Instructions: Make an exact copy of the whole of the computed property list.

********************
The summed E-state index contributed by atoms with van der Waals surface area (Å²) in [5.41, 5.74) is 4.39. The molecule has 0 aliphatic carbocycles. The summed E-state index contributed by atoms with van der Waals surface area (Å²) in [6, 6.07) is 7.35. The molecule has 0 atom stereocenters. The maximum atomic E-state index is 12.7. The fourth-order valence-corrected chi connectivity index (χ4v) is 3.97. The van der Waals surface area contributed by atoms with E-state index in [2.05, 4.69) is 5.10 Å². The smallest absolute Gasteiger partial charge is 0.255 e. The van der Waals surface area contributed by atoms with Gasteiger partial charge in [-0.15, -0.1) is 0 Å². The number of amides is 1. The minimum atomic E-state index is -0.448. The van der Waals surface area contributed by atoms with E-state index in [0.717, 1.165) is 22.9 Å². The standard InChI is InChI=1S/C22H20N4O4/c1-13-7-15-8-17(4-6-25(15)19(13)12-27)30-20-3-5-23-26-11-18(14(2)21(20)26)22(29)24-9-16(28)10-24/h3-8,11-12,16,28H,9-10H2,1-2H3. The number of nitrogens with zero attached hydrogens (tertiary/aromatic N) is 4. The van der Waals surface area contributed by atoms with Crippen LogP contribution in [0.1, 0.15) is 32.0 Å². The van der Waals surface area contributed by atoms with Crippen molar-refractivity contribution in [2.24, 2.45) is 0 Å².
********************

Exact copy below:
The summed E-state index contributed by atoms with van der Waals surface area (Å²) in [5.41, 5.74) is 4.39. The molecule has 0 aliphatic carbocycles. The summed E-state index contributed by atoms with van der Waals surface area (Å²) in [6, 6.07) is 7.35. The molecule has 0 atom stereocenters. The maximum atomic E-state index is 12.7. The fourth-order valence-corrected chi connectivity index (χ4v) is 3.97. The van der Waals surface area contributed by atoms with E-state index in [2.05, 4.69) is 5.10 Å². The smallest absolute Gasteiger partial charge is 0.255 e. The van der Waals surface area contributed by atoms with Gasteiger partial charge in [-0.15, -0.1) is 0 Å². The number of amides is 1. The minimum atomic E-state index is -0.448. The van der Waals surface area contributed by atoms with E-state index in [0.717, 1.165) is 22.9 Å². The standard InChI is InChI=1S/C22H20N4O4/c1-13-7-15-8-17(4-6-25(15)19(13)12-27)30-20-3-5-23-26-11-18(14(2)21(20)26)22(29)24-9-16(28)10-24/h3-8,11-12,16,28H,9-10H2,1-2H3. The number of nitrogens with zero attached hydrogens (tertiary/aromatic N) is 4. The van der Waals surface area contributed by atoms with Crippen LogP contribution in [0.1, 0.15) is 32.0 Å². The van der Waals surface area contributed by atoms with Crippen molar-refractivity contribution in [2.24, 2.45) is 0 Å².